Kansas City, Mo. Voters on Tuesday rejected a proposal to impose a quarter-cent sales tax in five Kansas City-area counties to renovate stadiums used by the Kansas City Chiefs and Royals and to promote the arts.
It was one of several contentious local issues facing voters in Missouri and Kansas at the polls Tuesday.
The sales tax proposal was on ballots in Jackson, Clay, and Platte counties in Missouri and Johnson and Wyandotte counties in Kansas. To pass, the tax had to be approved by Jackson, Clay and Johnson counties. Platte and Wyandotte counties would have levied the tax only if it passed in those two counties.
Voters in Jackson County -- the home of the stadiums and a proposed new arts center -- approved the tax, with 54.6 percent in favor and 45.4 percent opposed, according to complete but unofficial results. But voters in all four of the other counties rejected the proposal.
In Clay County, the tax was rejected 53 percent to 47 percent; in Johnson County, it was defeated 55 percent to 45 percent. The tax also failed in Platte County, 52 percent to 48 percent, and was resoundingly defeated in Wyandotte County, with 63 percent opposed and 37 percent in support, according to unofficial returns.
Opponents, who ran a mostly grass-roots campaign, said the tax would have cost too much and the plan did not include enough accountability for spending the money.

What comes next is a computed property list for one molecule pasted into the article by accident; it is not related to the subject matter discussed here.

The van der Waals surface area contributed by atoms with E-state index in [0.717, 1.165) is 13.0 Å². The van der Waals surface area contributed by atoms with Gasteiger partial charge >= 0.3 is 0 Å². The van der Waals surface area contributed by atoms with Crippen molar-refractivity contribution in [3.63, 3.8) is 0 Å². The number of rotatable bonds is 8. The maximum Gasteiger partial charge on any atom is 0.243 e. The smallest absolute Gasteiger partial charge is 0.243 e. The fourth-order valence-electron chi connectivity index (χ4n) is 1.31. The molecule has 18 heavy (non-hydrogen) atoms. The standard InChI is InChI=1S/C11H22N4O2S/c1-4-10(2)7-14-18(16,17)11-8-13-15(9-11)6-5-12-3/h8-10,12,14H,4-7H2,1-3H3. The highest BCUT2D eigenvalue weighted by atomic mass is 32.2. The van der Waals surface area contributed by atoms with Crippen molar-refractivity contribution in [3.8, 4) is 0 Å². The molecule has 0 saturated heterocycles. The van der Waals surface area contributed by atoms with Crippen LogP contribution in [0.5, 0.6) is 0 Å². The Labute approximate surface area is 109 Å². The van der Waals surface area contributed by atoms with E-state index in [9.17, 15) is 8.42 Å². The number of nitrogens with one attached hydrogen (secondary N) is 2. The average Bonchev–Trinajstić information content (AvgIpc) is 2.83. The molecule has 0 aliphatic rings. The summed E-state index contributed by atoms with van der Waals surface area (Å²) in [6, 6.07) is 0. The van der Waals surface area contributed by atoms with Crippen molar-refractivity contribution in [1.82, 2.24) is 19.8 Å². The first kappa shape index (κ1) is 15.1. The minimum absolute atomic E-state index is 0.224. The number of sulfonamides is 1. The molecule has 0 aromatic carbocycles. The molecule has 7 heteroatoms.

Tracy Thomas, of Shawnee, said she founded Johnson County First because of the arrogance of the tax's supporters.
"We stood up for the little guy," Thomas said. "We were outspent 100 to 1. It was very difficult to stand up to the rich guys who wanted their hobbies subsidized."
Supporters of the proposal tried to put the best face on the defeat. "The vote was not successful, but I think the effort to move the community forward was very successful," said Peter Levi, president of the Greater Kansas City Chamber of Commerce. "We got people in the metro area working together on a very important issue, understanding the importance of sports and arts."
Levi said he believed the proposal failed because being taxed to support arts and sports was a new idea that "takes some time for people to recognize and understand."
The tax was expected to raise about $1.2 billion over 12 to 15 years, with half going to the stadiums and half for the arts.
In other local issues:
l Wichita voters were divided over a 1 percent sales tax to finance a $185.4 million downtown sports arena. With incomplete results from 100 of 211 precincts, the tax had 52 percent support.
l In Topeka, a measure to form a commission to consider the consolidation of the Topeka and Shawnee County governments apparently was defeated. Preliminary results from all but two of 190 precincts showed support for the measure at just 41 percent.
l In Columbia, Mo., early election results had voters moving the city toward green energy and approving two measures that would decriminalize the use of marijuana.
The green energy initiative would require the city of Columbia to begin using electricity from renewable or "green" power sources and build on that momentum every five years until 2022. One marijuana initiative would permit the use of medical marijuana; the other would make possession of a small amount of marijuana a misdemeanor offense.